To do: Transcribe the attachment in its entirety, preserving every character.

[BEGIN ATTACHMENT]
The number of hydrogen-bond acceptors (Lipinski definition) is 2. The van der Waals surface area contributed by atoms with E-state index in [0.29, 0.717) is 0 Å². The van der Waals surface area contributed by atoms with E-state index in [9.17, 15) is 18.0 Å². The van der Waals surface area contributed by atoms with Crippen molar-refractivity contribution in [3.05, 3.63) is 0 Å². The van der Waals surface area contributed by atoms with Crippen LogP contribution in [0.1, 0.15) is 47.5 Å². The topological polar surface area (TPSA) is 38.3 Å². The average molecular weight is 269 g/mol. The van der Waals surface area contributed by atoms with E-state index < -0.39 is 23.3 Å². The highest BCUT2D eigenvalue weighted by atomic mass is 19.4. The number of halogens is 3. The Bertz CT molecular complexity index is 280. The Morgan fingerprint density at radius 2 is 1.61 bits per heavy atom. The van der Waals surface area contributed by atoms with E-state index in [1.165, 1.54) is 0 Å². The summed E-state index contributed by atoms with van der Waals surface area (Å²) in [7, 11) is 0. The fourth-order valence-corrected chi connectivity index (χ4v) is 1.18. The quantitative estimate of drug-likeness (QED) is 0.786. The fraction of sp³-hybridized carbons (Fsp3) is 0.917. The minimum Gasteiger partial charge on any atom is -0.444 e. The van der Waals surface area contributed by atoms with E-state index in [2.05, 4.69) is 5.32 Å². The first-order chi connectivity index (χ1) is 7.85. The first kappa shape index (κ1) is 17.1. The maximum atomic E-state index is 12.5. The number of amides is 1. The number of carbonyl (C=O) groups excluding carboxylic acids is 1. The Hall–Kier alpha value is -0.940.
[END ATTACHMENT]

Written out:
The number of hydrogen-bond acceptors (Lipinski definition) is 2. The van der Waals surface area contributed by atoms with E-state index in [0.29, 0.717) is 0 Å². The van der Waals surface area contributed by atoms with E-state index in [9.17, 15) is 18.0 Å². The van der Waals surface area contributed by atoms with Crippen molar-refractivity contribution in [3.05, 3.63) is 0 Å². The van der Waals surface area contributed by atoms with Crippen LogP contribution in [0.1, 0.15) is 47.5 Å². The topological polar surface area (TPSA) is 38.3 Å². The average molecular weight is 269 g/mol. The van der Waals surface area contributed by atoms with E-state index < -0.39 is 23.3 Å². The highest BCUT2D eigenvalue weighted by atomic mass is 19.4. The number of halogens is 3. The Bertz CT molecular complexity index is 280. The Morgan fingerprint density at radius 2 is 1.61 bits per heavy atom. The van der Waals surface area contributed by atoms with E-state index in [1.165, 1.54) is 0 Å². The summed E-state index contributed by atoms with van der Waals surface area (Å²) in [7, 11) is 0. The fourth-order valence-corrected chi connectivity index (χ4v) is 1.18. The quantitative estimate of drug-likeness (QED) is 0.786. The fraction of sp³-hybridized carbons (Fsp3) is 0.917. The minimum Gasteiger partial charge on any atom is -0.444 e. The van der Waals surface area contributed by atoms with E-state index in [2.05, 4.69) is 5.32 Å². The first-order chi connectivity index (χ1) is 7.85. The first kappa shape index (κ1) is 17.1. The maximum atomic E-state index is 12.5. The number of amides is 1. The number of carbonyl (C=O) groups excluding carboxylic acids is 1. The Hall–Kier alpha value is -0.940.